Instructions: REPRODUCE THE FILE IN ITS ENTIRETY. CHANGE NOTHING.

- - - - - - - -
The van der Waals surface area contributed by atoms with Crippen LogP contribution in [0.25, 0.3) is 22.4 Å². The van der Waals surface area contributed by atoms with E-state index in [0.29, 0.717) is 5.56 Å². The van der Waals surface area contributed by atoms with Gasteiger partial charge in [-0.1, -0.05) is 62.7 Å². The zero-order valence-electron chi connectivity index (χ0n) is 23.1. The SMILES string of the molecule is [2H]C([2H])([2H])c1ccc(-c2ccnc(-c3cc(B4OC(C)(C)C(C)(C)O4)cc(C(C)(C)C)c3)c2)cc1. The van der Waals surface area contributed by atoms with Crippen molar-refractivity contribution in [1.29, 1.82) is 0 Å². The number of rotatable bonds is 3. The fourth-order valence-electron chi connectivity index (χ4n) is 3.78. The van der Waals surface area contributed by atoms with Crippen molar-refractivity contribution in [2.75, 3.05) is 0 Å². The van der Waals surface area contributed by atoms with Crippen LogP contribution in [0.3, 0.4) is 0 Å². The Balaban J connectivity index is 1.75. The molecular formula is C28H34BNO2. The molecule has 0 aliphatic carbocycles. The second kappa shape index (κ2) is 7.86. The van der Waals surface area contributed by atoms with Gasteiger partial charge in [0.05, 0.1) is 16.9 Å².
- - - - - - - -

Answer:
The van der Waals surface area contributed by atoms with Crippen LogP contribution in [0.25, 0.3) is 22.4 Å². The van der Waals surface area contributed by atoms with E-state index in [0.29, 0.717) is 5.56 Å². The van der Waals surface area contributed by atoms with Gasteiger partial charge in [-0.1, -0.05) is 62.7 Å². The zero-order valence-electron chi connectivity index (χ0n) is 23.1. The SMILES string of the molecule is [2H]C([2H])([2H])c1ccc(-c2ccnc(-c3cc(B4OC(C)(C)C(C)(C)O4)cc(C(C)(C)C)c3)c2)cc1. The van der Waals surface area contributed by atoms with Crippen molar-refractivity contribution in [1.29, 1.82) is 0 Å². The number of rotatable bonds is 3. The fourth-order valence-electron chi connectivity index (χ4n) is 3.78. The van der Waals surface area contributed by atoms with Crippen molar-refractivity contribution in [2.75, 3.05) is 0 Å². The van der Waals surface area contributed by atoms with Crippen LogP contribution in [0.3, 0.4) is 0 Å². The Balaban J connectivity index is 1.75. The molecular formula is C28H34BNO2. The molecule has 0 aliphatic carbocycles. The second kappa shape index (κ2) is 7.86. The van der Waals surface area contributed by atoms with Gasteiger partial charge in [0.05, 0.1) is 16.9 Å².